(Representative image)

LONDON: Tech titan Google is said to be exploring taking a minority stake in British telecom group Vodafone’s struggling India business.
The investment in Vodafone Idea will pit the search giant against Facebook which has picked up a stake in Jio Platforms, the firm that houses India’s youngest but biggest telecom company, Reliance Jio.
Alphabet Inc’s Google is looking to buy about 5 per cent stake in Vodafone Idea Ltd, a new agency reported on Thursday.
Both companies refused to comment.
The move by Google follows Facebook and other private equity investors pouring in $10 billion in Jio Platforms, which holds billionaire Mukesh Ambani’s telecom firm, Jio.
The move assumes significance as Vodafone Idea Ltd (VIL) — where Vodafone holds just over 45 per cent stake — is staring at nearly Rs 58,000 crore in unpaid statutory dues.
These dues arose after the Supreme Court, in October last year, upheld the government’s position on including revenue from non-core businesses in calculating the annual AGR (adjusted gross revenue) of telecom companies, a share of which is paid as licence and spectrum fee to the exchequer.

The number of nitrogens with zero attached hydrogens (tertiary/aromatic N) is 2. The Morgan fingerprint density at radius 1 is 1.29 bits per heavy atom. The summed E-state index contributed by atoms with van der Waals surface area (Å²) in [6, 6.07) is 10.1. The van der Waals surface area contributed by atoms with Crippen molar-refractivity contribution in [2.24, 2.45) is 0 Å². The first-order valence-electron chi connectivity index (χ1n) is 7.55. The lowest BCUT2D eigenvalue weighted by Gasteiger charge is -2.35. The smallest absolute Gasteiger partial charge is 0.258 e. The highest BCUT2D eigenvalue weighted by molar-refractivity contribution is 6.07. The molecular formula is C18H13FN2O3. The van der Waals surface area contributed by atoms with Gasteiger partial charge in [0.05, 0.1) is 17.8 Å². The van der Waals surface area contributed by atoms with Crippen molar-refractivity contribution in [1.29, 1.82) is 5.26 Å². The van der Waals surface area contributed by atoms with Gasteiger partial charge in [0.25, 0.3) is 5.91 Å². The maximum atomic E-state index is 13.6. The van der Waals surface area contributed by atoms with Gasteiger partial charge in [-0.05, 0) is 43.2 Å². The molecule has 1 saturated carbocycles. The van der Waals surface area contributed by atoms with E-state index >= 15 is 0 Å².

The department of telecom (DoT’s) as per its own submission to the apex court earlier this year seeking relief in payment tenures, had put dues of three telecom companies — Bharti Airtel, Vodafone Idea and Tata Group at Rs 1.19 lakh crore.
Against this, Bharti Group had calculated its dues at Rs 13,004 crore, Vodafone Idea at Rs 21,533 crore and Tata Group of companies at Rs 2,197 crore.
In March, following an approval by the Cabinet, an application was moved before the Supreme Court (on March 16, 2020) seeking its permission for the licensees impacted by the AGR judgement to pay the unpaid amount of the DoT-calculated dues in annual instalments over 20 years.
Vodafone Idea has been under severe financial pressure, and analysts time and again have cautioned that company’s longer-term viability remains under cloud.
In December, Vodafone Idea chairman Kumar Mangalam Birla had said VIL may have to shut if there is no relief on the statutory dues.



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